“Hiring managers may look to your LinkedIn profile to learn more about you,” said Reynolds. “If it doesn’t match your resume with your most up-to-date jobs, projects and skills, they may be confused. It may send the message that you’re not taking enough care with your job search or professional image.”

Reynolds also said you should keep your profile up-to-date because many hiring managers use LinkedIn to find applicants – sometimes before they even post a job opening.

“If you’re interested in new opportunities, even in the least, keep your LinkedIn profile up-to-date so you’ll be findable when a recruiter starts searching,” she said.

Cordova also reminds job seekers to turn on the “open to new opportunities” feature, which will expose your profile to more hiring managers.

Dana Case, director of operations at MyCorporation.com, also recommends keeping your profile up-to-date. “

“Focus on updating your profile to be as current as possible,” she said. “Ask trusted individuals you’ve previously worked with for recommendations and write blog posts to establish your credibility within your given industry.”

The brands and people you engage with on Twitter directly impact your followers’ perception of you and may affect whether hiring managers believe you’re worthy of working for the company.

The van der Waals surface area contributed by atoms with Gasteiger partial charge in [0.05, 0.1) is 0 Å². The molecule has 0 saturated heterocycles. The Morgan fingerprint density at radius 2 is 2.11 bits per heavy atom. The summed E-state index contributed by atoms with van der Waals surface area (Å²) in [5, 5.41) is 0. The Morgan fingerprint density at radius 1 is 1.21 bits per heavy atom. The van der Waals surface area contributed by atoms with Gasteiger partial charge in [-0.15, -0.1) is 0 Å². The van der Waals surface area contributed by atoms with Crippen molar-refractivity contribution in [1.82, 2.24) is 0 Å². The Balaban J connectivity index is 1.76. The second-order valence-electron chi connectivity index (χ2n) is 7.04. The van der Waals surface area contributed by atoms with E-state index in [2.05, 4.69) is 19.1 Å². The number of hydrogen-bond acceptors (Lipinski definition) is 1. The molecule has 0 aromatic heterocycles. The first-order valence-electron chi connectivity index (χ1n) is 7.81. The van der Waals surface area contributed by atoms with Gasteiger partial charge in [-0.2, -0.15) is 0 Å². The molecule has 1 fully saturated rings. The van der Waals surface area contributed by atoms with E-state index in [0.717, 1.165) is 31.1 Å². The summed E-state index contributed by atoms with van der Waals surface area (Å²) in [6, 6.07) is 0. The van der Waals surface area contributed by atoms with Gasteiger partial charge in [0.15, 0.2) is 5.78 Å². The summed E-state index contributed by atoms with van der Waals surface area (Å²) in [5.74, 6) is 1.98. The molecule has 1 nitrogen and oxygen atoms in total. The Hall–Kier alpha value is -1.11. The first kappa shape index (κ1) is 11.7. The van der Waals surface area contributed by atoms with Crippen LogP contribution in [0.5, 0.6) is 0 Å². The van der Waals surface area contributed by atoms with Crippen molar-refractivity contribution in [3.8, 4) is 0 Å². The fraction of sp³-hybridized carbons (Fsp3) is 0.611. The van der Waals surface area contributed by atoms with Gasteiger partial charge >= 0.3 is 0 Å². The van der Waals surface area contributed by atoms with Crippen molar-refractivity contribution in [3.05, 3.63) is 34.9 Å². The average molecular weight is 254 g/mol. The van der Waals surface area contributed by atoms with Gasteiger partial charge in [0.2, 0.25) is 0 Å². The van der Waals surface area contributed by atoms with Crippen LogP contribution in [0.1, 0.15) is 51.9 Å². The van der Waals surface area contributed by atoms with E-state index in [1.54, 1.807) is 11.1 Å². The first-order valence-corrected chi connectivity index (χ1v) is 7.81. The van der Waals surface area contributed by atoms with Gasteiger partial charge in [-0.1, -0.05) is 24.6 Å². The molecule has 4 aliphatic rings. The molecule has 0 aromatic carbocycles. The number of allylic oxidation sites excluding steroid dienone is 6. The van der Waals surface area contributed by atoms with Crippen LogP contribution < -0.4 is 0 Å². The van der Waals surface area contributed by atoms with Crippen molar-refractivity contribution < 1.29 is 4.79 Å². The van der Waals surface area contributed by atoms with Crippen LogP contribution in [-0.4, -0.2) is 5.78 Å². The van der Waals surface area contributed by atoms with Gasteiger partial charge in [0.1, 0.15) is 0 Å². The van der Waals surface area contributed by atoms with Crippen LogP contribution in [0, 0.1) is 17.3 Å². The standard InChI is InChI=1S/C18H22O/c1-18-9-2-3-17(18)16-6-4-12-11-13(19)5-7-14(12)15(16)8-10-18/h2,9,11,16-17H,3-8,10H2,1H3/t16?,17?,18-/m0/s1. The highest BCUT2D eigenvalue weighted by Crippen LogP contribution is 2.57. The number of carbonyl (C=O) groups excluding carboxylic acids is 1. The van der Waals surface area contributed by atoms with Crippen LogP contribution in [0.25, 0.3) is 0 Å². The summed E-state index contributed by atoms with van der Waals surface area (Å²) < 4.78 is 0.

When you’re looking for a job, a good percentage of your tweets, retweets and replies should focus on topics that are relevant to the companies you want to work for. You can achieve this by using keywords and hashtags that professionals in your field talk about and follow.

“Twitter can be used to identify leaders in an organization that you are interested in joining,” said Heather Monahan, life coach and business expert. “By following them and retweeting their tweets you can get their attention. Responding to their tweets and showing your value can give you an advantage over the other candidates who aren’t trying to communicate.”